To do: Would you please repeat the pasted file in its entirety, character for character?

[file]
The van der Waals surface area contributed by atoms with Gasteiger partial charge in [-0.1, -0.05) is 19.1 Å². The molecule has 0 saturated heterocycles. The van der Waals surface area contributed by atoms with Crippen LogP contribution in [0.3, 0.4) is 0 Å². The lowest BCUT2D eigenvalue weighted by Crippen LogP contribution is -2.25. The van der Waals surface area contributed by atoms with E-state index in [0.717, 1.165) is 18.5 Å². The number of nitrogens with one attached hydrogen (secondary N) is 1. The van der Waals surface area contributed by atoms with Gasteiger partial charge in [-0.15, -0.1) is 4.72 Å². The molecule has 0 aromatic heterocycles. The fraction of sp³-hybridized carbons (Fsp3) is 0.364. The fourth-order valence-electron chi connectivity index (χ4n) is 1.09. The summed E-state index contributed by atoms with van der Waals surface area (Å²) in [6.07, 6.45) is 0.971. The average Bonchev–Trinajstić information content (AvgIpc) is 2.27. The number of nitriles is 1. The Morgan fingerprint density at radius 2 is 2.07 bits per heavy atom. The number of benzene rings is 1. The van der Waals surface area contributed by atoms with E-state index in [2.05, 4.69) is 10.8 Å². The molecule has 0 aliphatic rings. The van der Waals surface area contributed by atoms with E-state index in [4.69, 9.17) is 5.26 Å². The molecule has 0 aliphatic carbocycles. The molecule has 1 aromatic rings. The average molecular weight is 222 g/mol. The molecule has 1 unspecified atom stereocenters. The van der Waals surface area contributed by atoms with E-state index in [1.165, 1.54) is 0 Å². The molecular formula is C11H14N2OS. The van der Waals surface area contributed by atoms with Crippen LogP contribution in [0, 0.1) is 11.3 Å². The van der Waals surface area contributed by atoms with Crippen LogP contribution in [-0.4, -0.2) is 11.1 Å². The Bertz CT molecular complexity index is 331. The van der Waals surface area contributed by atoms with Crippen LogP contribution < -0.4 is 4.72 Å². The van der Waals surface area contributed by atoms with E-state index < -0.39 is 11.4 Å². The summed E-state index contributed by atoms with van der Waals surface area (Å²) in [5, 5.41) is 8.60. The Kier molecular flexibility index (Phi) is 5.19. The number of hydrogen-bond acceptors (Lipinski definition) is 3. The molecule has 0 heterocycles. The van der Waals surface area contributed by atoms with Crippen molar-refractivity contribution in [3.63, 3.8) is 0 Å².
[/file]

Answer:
The van der Waals surface area contributed by atoms with Gasteiger partial charge in [-0.1, -0.05) is 19.1 Å². The molecule has 0 saturated heterocycles. The van der Waals surface area contributed by atoms with Crippen LogP contribution in [0.3, 0.4) is 0 Å². The lowest BCUT2D eigenvalue weighted by Crippen LogP contribution is -2.25. The van der Waals surface area contributed by atoms with E-state index in [0.717, 1.165) is 18.5 Å². The number of nitrogens with one attached hydrogen (secondary N) is 1. The van der Waals surface area contributed by atoms with Gasteiger partial charge in [-0.15, -0.1) is 4.72 Å². The molecule has 0 aromatic heterocycles. The fraction of sp³-hybridized carbons (Fsp3) is 0.364. The fourth-order valence-electron chi connectivity index (χ4n) is 1.09. The summed E-state index contributed by atoms with van der Waals surface area (Å²) in [6.07, 6.45) is 0.971. The average Bonchev–Trinajstić information content (AvgIpc) is 2.27. The number of nitriles is 1. The Morgan fingerprint density at radius 2 is 2.07 bits per heavy atom. The number of benzene rings is 1. The van der Waals surface area contributed by atoms with E-state index in [2.05, 4.69) is 10.8 Å². The molecule has 0 aliphatic rings. The van der Waals surface area contributed by atoms with E-state index in [4.69, 9.17) is 5.26 Å². The molecule has 0 aliphatic carbocycles. The molecule has 1 aromatic rings. The average molecular weight is 222 g/mol. The molecule has 1 unspecified atom stereocenters. The van der Waals surface area contributed by atoms with E-state index in [1.165, 1.54) is 0 Å². The molecular formula is C11H14N2OS. The van der Waals surface area contributed by atoms with Crippen LogP contribution in [0, 0.1) is 11.3 Å². The van der Waals surface area contributed by atoms with Crippen LogP contribution in [-0.4, -0.2) is 11.1 Å². The Bertz CT molecular complexity index is 331. The van der Waals surface area contributed by atoms with Crippen LogP contribution < -0.4 is 4.72 Å². The van der Waals surface area contributed by atoms with E-state index < -0.39 is 11.4 Å². The summed E-state index contributed by atoms with van der Waals surface area (Å²) in [5, 5.41) is 8.60. The Kier molecular flexibility index (Phi) is 5.19. The number of hydrogen-bond acceptors (Lipinski definition) is 3. The molecule has 0 heterocycles. The van der Waals surface area contributed by atoms with Crippen molar-refractivity contribution in [3.63, 3.8) is 0 Å².